[What Luke J. Kendall has learned, so far, about self-publishing]

Tuesday, 1 September 2015

Professional vs Amateur Editing

Control.  One of the pluses of self-publishing is that you have very close to total control of the whole publishing process for your book.  It's also one of the biggest minuses.  No one can be good at everything, and so I think one of the key things the self-publisher needs to learn is the limits of their own ability, in all the areas required for successful publication.  If you're open and receptive, then you can go a long way to addressing the gaps in your own skills, provided you can find people who can fill in those gaps for you, and you take their advice.

If you don't take heed of their advice, people will stop giving it: you'll find their support or interest rapidly waning.  Of course, sometimes you should do what you think is best, even if this runs counter to the advice you've received – so how do you decide when to trust your advisors, and when to trust your own instincts?  The approach I took boiled down to understanding: if on some point of disagreement, I was sure I understood the advice and the reasoning behind it, yet also properly understood the rationale and consequences of my own opinion, then I'd go with whichever option made the most sense.  In areas where I knew my skills were weaker than my advisors, or knew that my understanding was poor, then I would simply follow their advice (while also doing my best to understand the reasoning behind it, to improve myself in that area).

So, professional editing.

I'm an extremely good proof-reader4, and I'm also good at picking up continuity errors, errors in flows and rhythms, awkwardness in dialogue, and many other aspects of writing.  So although the accepted wisdom is to get a professional editor, I thought I could go it alone.

Let me tell you a little story..

I'd put my whole book through the Online Writing Workshop for Science Fiction, Fantasy and Horror, chapter by chapter, a few years earlier, and received lots of valuable feedback that improved the story (and my writing skills) over the year or so that that took.  I can heartily recommend the site, the team, and the community.  They're wonderful.

And life went on, and the years rolled by, and I'd find time to work a little more on it, polishing and so on, while thinking I should finish it off and send it into that great slush pile in the sky to see if anyone was interested.  One day though, I looked up and noticed that the publishing landscape had changed so much that it looked like I was in a whole new country: one in which self-publishing was really perfectly viable.  And after a couple of life-changing events, I found myself with both the time and the opportunity to seriously try the self-publishing route.  I knew there'd be a lot to learn, so I started studying, and sharing what I learned on this blog: about the various self-publishing platforms, and the writing tools, and the marketing tools, and the publishing tools.  And then one day in my Twitter feed, I noticed a mention of a professional editing group that offered to review and critique the first few thousand words of your manuscript, for free.  If they think a manuscript (MS) has potential, they'll send you a quote for their services for the whole MS.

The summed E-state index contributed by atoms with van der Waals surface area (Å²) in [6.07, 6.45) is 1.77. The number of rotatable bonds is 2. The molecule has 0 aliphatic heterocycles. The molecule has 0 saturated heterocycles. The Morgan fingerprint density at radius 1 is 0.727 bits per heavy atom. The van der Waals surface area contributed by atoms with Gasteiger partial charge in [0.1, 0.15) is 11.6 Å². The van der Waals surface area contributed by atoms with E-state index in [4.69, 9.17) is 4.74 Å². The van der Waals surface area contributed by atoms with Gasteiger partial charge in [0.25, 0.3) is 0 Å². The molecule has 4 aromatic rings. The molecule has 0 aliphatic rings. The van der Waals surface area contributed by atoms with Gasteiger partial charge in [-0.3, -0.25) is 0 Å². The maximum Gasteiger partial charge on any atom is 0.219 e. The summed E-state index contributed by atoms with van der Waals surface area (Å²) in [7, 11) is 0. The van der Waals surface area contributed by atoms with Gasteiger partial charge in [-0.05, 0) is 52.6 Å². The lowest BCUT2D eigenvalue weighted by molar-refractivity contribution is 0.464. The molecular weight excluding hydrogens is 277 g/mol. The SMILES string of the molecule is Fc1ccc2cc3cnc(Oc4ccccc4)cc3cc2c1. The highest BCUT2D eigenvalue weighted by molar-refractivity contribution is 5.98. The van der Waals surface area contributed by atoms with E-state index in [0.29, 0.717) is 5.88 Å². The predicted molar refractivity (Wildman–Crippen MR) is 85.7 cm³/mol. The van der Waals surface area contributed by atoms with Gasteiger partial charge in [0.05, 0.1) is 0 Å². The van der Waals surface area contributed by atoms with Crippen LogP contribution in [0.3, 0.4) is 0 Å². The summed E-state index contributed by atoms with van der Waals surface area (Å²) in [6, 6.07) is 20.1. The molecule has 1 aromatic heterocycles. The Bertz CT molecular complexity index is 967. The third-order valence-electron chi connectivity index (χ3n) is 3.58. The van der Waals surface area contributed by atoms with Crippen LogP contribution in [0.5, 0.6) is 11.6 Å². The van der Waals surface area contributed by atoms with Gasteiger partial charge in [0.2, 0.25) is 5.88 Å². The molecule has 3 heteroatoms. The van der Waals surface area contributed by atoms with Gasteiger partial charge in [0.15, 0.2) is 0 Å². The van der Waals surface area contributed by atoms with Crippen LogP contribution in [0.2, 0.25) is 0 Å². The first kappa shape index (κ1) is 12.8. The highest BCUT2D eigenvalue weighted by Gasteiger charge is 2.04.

“Well,” I thought, “it's as perfect as I can make it – I've been polishing it for years – so why not submit my work, just as a final sanity check?  I doubt they'll have much to say.”

Famous last words.

But it turned out to be a brilliant decision on my part (and dead lucky, too).  Because the advice contained in the detailed review – both the overall, “big picture” comments as well as the nitty-gritty line-by-line notes – was full of wisdom, frankly.  (The group I found and used are http://www.theditors.com/, and Dave handled my case.)  Just the advice from that initial critique was invaluable to me.  So I was pretty certain I'd get similar value from having the whole MS given the same careful review.

So, what did I get for my money?

A critique that spanned every level: proof-reading, line-by-line details, character-level stuff, plot thoughts, POV consistency, time-skipping, as well as emotional angles, psychological angles, and the biggie: the suggestion that there were two, maybe three books here, not just one.  What Dave basically saw, and pushed me to see, was that the characters and the 1st half (or maybe 1st third) of the story was sufficiently engaging that he (and other readers) would welcome more of it.  (This is the part where the main character is growing up: the story starts when she's just four.)

The big question, and the big problem, was: of course I had written the novel with a big climax at the end. There's a big change near the middle, certainly, but would it be enough to make a satisfying experience if the book ended there?  The answer, fundamentally, was “No” – but the potential was there.

So I decided I'd try as hard as I could to invent something extra to make that first part strong enough to stand on its own.

Two books, not one?

The disheartening thing about the whole affair for me, was that it was eerily similar to what I had realised myself, back in 1999 or 2000: that the whole second half of the book back then had plenty of action and story: but no plot!  (Even so, it was one of the ten finalists in the 1998 George Turner contest, so it wasn't all bad.)  After that epiphany, I cut the book in half, eventually dreamed up a plot that fully satisfied me; and then worked to develop and write the plot, weaving it seamlessly through the novel.  I think it took me about ten years to do that, in the little bits and pieces of spare time and energy that I had available.

I really couldn't face another ten year hiatus.  So I further decided I'd limit my time: I'd give myself just one month to work out a fully satisfying addition, otherwise I'd leave it as a single book.

Tough challenge.  I think this was the toughest creative challenge I've ever faced.  Part of the reason for the tough deadline was my understanding of some of my own weaknesses: I'm quite prone to tinkering endlessly, and worse still, after solving the hardest part of a problem, prone to losing interest in finishing the task.

Strangely, I felt I owed it to Leeth (my main character) to finally and properly bring her to life: I felt I'd be failing her if I didn't finish the book and get it published.

Dave and I discussed various ideas for a new plot element: he had good ideas, but I realised that most of them couldn't work (for me), because they didn't fit into the world or the future I had roughly sketched out for the books ahead.  (I hadn't shared any of the 22,000 words of additional background material I had with Dave, so he couldn't know.)  In the end, I was on my own for this part, though some aspects of the ideas we discussed certainly helped.